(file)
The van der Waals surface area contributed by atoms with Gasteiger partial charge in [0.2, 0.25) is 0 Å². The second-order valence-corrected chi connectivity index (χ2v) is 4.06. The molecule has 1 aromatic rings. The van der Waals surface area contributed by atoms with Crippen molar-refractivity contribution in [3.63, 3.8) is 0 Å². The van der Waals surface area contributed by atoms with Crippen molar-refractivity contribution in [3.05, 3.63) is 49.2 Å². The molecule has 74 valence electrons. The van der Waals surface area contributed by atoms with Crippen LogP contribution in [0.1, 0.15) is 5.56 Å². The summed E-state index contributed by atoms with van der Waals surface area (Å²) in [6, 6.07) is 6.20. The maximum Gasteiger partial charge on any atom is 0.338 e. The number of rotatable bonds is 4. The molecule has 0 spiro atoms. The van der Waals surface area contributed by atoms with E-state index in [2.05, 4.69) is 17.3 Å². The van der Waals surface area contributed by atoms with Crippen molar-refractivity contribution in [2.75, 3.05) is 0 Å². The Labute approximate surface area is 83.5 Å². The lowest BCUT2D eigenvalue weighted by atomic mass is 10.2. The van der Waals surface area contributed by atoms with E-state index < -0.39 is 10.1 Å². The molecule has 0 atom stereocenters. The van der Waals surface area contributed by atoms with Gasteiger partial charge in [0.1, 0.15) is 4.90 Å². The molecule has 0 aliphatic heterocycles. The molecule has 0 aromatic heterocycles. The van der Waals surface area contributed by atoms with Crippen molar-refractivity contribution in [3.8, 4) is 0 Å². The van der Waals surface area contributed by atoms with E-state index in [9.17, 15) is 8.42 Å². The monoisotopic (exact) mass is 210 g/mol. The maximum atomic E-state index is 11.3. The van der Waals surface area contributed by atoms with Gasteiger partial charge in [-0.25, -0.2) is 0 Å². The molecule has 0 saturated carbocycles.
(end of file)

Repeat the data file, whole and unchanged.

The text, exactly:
The van der Waals surface area contributed by atoms with Gasteiger partial charge in [0.2, 0.25) is 0 Å². The second-order valence-corrected chi connectivity index (χ2v) is 4.06. The molecule has 1 aromatic rings. The van der Waals surface area contributed by atoms with Crippen molar-refractivity contribution in [3.63, 3.8) is 0 Å². The van der Waals surface area contributed by atoms with Crippen molar-refractivity contribution in [3.05, 3.63) is 49.2 Å². The molecule has 74 valence electrons. The van der Waals surface area contributed by atoms with Crippen LogP contribution in [0.1, 0.15) is 5.56 Å². The summed E-state index contributed by atoms with van der Waals surface area (Å²) in [6, 6.07) is 6.20. The maximum Gasteiger partial charge on any atom is 0.338 e. The number of rotatable bonds is 4. The molecule has 0 spiro atoms. The van der Waals surface area contributed by atoms with E-state index in [2.05, 4.69) is 17.3 Å². The van der Waals surface area contributed by atoms with Crippen molar-refractivity contribution in [2.75, 3.05) is 0 Å². The Labute approximate surface area is 83.5 Å². The lowest BCUT2D eigenvalue weighted by atomic mass is 10.2. The van der Waals surface area contributed by atoms with E-state index < -0.39 is 10.1 Å². The molecule has 0 atom stereocenters. The van der Waals surface area contributed by atoms with Gasteiger partial charge in [0.1, 0.15) is 4.90 Å². The molecule has 0 aliphatic heterocycles. The molecule has 0 aromatic heterocycles. The van der Waals surface area contributed by atoms with Crippen molar-refractivity contribution in [3.8, 4) is 0 Å². The van der Waals surface area contributed by atoms with E-state index in [9.17, 15) is 8.42 Å². The monoisotopic (exact) mass is 210 g/mol. The maximum atomic E-state index is 11.3. The van der Waals surface area contributed by atoms with Gasteiger partial charge in [-0.25, -0.2) is 0 Å². The molecule has 0 saturated carbocycles.